More concretely - check out the Dangerous Book for Boys website and book for cool short ideas.

Also suggest suitable books and why they are good. You are, after all, working on the literacy here.
posted by IndigoJones at 1:39 PM on February 10, 2010

Good for you for writing to your nephew! The art of the handwritten note! I love it!

I write letters to my nieces (6&7) and nephew (7) about every two weeks, they adore getting mail, and I try to write my notes on cute cards that they can look at and occasionally I'll put in a clipping from the newspaper (typically a cartoon or a picture of a flower or truck) or a magazine. In my letters I typically write about the food I've eaten or made that day (my oldest niece is an aspiring chef, so she loves to hear about different types of food, especially if I include, "The fish tacos were not very spicy, but the tomato salsa that I made to go with it - oh man it was SPICY! I put in onions, tomatoes, cilantro, and a little squeeze of lime. I learned the other day that if you need to get juice out of a lime you can roll it on the countertop with your palm a few times and it will give so much more juice, pretty cool, huh?"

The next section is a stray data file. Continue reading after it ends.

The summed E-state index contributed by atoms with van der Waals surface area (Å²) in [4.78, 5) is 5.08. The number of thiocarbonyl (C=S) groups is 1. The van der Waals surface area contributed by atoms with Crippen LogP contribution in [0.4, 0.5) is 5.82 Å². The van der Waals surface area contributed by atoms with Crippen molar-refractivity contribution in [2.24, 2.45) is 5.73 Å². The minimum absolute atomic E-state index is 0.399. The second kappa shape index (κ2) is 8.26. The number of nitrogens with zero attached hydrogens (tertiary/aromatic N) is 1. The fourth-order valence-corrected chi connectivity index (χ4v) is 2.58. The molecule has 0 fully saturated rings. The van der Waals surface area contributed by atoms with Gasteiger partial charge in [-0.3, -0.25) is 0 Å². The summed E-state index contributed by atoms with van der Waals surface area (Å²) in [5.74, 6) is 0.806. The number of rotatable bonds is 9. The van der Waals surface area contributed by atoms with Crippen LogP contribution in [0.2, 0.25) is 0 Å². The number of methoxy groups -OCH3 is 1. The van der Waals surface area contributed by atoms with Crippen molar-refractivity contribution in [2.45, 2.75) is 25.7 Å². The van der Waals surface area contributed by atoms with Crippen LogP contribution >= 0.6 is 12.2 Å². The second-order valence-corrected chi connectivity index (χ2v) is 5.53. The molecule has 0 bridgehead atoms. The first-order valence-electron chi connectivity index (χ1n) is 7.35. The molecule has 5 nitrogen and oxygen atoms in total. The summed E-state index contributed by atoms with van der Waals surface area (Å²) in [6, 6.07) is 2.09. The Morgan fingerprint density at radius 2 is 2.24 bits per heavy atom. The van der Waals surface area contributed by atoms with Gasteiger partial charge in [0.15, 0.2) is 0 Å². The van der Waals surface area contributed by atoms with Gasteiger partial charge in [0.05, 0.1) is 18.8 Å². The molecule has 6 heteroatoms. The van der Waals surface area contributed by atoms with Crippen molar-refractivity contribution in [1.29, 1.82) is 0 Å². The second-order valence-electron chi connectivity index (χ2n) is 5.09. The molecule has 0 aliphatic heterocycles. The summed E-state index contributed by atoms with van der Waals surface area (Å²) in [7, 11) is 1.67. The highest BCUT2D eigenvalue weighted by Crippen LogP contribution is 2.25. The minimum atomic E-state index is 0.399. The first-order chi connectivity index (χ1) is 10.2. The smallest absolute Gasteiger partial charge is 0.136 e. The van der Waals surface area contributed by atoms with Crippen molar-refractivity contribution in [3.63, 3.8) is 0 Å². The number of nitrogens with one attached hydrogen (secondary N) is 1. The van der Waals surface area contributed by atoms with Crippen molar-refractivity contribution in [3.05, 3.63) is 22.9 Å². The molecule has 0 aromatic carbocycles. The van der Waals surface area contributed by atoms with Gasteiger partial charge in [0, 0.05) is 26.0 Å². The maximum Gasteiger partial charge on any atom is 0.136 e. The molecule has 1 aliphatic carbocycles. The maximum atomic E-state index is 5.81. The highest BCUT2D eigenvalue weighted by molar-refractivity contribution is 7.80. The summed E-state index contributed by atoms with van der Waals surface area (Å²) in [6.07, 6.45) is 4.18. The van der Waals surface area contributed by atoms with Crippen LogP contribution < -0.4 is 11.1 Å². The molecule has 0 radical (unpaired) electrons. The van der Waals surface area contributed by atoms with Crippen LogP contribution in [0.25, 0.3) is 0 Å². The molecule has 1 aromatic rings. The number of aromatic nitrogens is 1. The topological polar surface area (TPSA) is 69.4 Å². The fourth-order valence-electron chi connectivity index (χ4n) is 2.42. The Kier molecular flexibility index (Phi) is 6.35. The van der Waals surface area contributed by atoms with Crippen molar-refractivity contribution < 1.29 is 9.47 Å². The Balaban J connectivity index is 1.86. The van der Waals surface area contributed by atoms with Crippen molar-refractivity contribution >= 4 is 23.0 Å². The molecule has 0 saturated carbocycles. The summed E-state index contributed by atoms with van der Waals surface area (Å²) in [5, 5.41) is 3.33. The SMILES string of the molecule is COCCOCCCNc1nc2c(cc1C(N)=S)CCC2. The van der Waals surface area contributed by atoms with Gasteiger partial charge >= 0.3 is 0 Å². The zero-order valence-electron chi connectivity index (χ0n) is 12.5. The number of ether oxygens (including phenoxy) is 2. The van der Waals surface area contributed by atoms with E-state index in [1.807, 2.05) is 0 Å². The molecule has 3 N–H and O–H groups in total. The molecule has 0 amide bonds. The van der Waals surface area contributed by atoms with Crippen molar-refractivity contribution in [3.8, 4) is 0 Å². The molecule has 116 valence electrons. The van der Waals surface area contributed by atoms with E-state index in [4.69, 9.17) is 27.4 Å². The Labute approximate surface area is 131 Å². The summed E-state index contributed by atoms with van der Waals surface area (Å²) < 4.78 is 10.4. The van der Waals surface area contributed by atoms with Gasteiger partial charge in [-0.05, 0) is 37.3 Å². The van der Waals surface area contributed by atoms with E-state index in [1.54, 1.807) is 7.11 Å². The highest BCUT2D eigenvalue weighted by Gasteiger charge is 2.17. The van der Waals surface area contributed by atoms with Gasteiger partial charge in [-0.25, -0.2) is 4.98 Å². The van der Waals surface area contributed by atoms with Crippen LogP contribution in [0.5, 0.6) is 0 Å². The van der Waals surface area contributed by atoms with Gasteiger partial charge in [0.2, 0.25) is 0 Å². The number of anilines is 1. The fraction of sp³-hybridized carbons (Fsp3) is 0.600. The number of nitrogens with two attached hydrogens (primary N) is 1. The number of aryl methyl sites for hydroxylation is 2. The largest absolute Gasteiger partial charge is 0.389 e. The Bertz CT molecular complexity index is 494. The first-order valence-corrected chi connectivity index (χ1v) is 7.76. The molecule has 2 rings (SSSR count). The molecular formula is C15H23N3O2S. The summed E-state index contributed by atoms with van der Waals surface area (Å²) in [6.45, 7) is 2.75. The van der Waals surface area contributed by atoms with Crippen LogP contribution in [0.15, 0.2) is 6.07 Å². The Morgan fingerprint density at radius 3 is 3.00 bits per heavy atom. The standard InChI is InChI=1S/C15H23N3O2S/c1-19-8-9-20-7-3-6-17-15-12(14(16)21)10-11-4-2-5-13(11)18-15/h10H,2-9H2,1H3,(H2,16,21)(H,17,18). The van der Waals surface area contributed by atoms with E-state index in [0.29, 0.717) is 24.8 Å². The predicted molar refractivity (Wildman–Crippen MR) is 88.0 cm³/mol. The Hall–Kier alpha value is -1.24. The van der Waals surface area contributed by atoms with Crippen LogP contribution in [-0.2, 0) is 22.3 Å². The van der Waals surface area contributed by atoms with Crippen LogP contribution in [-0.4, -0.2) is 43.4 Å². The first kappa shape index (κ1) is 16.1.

I also like to ask them about their day, if they've learned anything new, and I'll occasionally discuss how the weather is, and elaborate on that, and say how I saw a cloud that looked like an elephant and a flower that reminds me of their smiles and how I can't wait for the Spring to come so that dandelions will come back. I often tell them stories about what I did when I was there age, including recently encouraging my nieces as they were selling Girl Scout Cookies for the first time, by telling them about how I had been the top seller for the entire state one year, and that I had walked for what seemed like MILES when I was trying to sell them.